I can clearly identify the various events in my life – a timeline – where sea change experiences have lead to a condition of critical mass in the evolution of who I am.
Each of these events required an answer to the question: why did this happen? I knew the answer to every other question, but not the answer to this particular question. Humans always need to blame someone. The question, at some point, when there is no one else to blame, resolves itself into “why did God let this happen?”
During this timeline, there came a day when Jesus just simply – metaphorically — walked into my life. At that moment, I completely understood that the inherent message of Jesus Christ is that “I am.”
This realization explained all of things that were conflicting between what was existential and religious upbringing. All comprehensions were complete, and lead to the reality that all religions are life’s scoundrel.
It all comes down to the concept of “I am.” I believe that “I Am,” but also that “You Are.” In view of the concept of “I Am” and “You Are,” we are collectively an omniscient, an omnipresent, and an omnipotent force. We can accomplish anything, one day we will even be able to “walk on water.” This is the intention of our very nature, our Geist, in the world and of the Cosmos, and the essence of our very being.
Therefore, the answer to the question “why?” is precisely that we through our ignorance allowed these things to happen; we erred. I believe that all mistakes (war and all violence, rape, murder, disease … all human inflictions) are the result of ignorance.
I believe in a philosophy that advocates human rather than religious values:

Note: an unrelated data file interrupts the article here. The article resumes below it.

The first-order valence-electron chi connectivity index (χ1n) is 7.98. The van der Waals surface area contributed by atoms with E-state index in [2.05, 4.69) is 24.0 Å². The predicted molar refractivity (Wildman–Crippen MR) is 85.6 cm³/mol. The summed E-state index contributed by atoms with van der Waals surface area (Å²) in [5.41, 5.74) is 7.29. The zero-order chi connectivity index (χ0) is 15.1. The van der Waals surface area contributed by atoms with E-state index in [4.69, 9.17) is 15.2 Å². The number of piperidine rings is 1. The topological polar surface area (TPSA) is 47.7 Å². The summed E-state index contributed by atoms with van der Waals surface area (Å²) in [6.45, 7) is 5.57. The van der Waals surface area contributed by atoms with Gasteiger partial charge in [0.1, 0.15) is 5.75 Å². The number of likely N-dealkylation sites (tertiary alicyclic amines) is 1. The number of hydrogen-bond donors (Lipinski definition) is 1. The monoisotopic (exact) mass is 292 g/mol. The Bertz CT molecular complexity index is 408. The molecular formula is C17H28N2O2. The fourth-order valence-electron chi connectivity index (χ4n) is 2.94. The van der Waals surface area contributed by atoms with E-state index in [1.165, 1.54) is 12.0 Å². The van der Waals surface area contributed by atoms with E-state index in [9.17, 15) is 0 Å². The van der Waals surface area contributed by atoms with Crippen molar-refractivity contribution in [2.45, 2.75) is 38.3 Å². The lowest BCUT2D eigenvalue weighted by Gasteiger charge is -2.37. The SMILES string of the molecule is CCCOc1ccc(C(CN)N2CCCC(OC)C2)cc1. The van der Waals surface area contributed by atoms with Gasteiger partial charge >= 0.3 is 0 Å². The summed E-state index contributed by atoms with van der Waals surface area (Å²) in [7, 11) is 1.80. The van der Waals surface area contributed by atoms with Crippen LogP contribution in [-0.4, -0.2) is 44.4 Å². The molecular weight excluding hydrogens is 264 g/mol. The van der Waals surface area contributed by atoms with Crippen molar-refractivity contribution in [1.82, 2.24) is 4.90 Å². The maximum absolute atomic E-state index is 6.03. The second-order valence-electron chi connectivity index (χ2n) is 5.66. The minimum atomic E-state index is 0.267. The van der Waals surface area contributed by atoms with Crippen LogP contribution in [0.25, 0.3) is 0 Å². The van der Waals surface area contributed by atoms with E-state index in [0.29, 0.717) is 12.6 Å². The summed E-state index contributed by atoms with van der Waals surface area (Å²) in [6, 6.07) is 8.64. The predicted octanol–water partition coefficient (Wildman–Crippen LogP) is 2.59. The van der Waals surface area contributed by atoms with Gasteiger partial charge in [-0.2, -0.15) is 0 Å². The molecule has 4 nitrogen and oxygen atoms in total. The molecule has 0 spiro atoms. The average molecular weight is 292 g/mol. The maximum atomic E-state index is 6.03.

Therefore, I believe that religious, political, or social dogmas, ideologies and traditions, must be tested. We must seek solutions to human and ecological inflictions by employing critical reasoning, factual evidence, and scientific methods. We must have a concern with fulfillment for humankind, and there must be a constant search for the facts, with cognizance that experience and new knowledge alter our perception. We must be concerned for this life and commit to making it meaningful through a better understanding of our history, our intellectual and artistic achievements, and ourselves. We must learn to appreciate those who differ from us. We must search for viable individual, social, and political principles of ethical conduct, judging them on their ability to enhance human well-being and individual responsibility. There must be a conviction that with reason, an open exchange of ideas, good will, and tolerance, progress will be made in building a better world for our children and ourselves.
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